VIa Freshhome

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Kaufmann Desert House

March 18th, 2011



The Kaufmann residence was designed for Edgar J. Kaufmann in 1946 by architect Richard Neutra. Kaufmann was a prominent businessman and the owner of two of the most recognized American architectural masterpieces; the Fallingwater house and this house (Kaufmann Desert house).

Via Design for Men

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Chillmark Guest House

March 15th, 2011



This 800 square foot guess cabin was designed by Charles Rose Architects in Massachusetts. The house has two bedrooms each accompanied by a bathroom and a common kitchen/dining area. Stone, copper, cedar and fir were used on the exterior of the home while cork, mahogany and teak were used for the interior. This combination executes a color palette reflective of the surrounding area as well as adding a mid-century flavor.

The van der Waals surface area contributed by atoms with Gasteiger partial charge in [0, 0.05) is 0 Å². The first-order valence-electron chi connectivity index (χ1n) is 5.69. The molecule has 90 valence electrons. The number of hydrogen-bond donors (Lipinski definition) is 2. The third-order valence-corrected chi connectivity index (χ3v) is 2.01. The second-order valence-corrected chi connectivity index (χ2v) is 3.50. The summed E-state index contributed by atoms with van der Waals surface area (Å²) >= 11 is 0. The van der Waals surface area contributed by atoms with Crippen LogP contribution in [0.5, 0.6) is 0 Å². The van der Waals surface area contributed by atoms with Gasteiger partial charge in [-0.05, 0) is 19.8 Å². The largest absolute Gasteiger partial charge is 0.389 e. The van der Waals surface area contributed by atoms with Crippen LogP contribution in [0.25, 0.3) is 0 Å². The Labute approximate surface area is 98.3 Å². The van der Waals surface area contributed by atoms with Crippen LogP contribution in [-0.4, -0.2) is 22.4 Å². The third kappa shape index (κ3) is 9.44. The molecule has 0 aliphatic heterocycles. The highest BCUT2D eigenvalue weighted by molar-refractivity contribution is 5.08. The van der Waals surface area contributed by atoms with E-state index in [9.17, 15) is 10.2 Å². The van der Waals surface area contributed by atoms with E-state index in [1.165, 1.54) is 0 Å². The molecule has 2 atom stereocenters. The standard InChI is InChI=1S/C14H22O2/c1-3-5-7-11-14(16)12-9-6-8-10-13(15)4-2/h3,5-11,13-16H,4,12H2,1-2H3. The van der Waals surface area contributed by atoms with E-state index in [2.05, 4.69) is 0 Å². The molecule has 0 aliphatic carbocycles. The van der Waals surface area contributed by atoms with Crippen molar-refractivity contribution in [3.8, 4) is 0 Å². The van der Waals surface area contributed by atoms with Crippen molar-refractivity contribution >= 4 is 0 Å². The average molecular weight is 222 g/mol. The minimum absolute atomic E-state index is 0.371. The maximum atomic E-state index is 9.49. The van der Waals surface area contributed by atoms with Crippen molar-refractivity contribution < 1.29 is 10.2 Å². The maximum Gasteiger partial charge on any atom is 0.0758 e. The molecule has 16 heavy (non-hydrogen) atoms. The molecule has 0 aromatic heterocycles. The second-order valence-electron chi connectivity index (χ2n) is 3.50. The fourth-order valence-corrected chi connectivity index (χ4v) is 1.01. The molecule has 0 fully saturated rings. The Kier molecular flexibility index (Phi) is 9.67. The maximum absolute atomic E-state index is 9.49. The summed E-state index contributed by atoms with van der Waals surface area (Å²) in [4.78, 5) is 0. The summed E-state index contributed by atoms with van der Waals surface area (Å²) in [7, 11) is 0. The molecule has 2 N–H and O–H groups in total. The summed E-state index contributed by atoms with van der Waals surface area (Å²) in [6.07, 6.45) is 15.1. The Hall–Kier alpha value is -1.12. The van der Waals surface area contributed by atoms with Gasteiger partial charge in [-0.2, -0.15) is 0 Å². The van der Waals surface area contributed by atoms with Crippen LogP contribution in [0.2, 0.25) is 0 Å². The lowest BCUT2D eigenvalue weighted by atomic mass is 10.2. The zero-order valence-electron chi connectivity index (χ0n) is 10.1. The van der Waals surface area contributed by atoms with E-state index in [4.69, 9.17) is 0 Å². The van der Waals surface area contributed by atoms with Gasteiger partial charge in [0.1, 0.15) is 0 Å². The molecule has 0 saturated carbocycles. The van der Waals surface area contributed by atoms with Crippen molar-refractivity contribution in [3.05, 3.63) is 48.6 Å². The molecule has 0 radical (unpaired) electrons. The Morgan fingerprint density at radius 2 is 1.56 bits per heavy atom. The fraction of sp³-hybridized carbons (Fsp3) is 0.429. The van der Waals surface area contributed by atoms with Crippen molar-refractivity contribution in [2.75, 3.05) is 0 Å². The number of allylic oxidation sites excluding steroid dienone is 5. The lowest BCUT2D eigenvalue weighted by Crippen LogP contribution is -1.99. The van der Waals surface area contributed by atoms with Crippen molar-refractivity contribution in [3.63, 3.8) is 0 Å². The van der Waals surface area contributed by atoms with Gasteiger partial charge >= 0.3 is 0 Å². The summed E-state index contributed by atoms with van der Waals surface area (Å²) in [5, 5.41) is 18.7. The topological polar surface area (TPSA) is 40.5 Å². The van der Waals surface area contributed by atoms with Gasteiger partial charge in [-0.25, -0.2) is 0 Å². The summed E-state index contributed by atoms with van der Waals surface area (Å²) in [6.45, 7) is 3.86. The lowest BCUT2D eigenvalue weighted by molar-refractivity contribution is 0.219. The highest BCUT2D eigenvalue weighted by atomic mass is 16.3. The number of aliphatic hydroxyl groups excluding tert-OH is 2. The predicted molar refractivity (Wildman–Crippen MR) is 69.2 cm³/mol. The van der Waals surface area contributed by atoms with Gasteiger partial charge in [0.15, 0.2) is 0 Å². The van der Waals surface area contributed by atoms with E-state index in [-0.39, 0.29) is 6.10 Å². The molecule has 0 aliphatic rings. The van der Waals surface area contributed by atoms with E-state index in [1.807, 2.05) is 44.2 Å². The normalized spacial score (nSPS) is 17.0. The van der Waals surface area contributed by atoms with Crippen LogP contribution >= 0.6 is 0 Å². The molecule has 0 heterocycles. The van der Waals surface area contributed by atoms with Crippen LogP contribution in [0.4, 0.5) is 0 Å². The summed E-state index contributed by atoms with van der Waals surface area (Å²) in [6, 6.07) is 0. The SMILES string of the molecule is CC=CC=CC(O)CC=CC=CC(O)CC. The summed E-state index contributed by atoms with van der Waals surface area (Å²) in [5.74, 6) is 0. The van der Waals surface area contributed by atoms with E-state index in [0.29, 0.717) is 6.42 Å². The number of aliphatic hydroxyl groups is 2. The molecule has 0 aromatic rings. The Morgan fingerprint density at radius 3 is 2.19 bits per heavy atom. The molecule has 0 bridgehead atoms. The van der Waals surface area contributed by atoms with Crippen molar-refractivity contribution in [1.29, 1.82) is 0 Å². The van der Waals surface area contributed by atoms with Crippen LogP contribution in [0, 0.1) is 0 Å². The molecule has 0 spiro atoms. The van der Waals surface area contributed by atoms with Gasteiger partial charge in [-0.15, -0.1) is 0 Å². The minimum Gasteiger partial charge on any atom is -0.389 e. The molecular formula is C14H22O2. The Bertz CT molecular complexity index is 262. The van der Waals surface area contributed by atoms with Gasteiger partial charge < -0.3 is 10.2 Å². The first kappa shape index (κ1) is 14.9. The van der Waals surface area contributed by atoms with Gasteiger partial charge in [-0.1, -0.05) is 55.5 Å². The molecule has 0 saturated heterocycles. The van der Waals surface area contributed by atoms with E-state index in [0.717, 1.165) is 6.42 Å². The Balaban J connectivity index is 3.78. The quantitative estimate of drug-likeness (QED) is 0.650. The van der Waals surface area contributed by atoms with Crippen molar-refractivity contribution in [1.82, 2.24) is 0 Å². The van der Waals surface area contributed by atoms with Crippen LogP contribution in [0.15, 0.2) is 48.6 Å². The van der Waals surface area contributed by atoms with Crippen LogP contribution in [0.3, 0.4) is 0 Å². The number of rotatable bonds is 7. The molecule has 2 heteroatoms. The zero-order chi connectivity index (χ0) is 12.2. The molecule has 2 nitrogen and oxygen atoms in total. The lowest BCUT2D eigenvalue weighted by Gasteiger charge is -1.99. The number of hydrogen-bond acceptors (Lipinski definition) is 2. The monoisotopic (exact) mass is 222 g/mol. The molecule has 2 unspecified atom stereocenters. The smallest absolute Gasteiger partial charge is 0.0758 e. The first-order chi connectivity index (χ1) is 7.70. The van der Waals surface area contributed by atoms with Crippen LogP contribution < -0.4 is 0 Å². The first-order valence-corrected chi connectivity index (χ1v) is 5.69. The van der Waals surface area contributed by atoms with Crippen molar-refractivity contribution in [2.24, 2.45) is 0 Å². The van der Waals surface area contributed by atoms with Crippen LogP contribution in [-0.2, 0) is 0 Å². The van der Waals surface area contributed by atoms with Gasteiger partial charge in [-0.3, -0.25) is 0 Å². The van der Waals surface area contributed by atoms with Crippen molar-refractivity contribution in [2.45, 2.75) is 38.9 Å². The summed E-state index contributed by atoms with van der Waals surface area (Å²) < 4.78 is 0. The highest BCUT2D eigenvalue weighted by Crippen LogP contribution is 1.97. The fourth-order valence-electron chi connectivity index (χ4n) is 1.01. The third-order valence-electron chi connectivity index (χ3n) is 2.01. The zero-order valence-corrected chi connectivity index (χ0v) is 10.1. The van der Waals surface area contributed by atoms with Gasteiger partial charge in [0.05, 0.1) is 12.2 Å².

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Whistler Cay Residence

March 14th, 2011




The Whistler Cay Residence is a 5000 square foot home in one of Whistler’s oldest residential neighborhood. From the interior, the large floor to ceiling windows open up the home to the surrounding nature and sweeping views of Whistler, Blackcomb.

Built by Aka Architects

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Los Angeles Hidden House

March 13th, 2011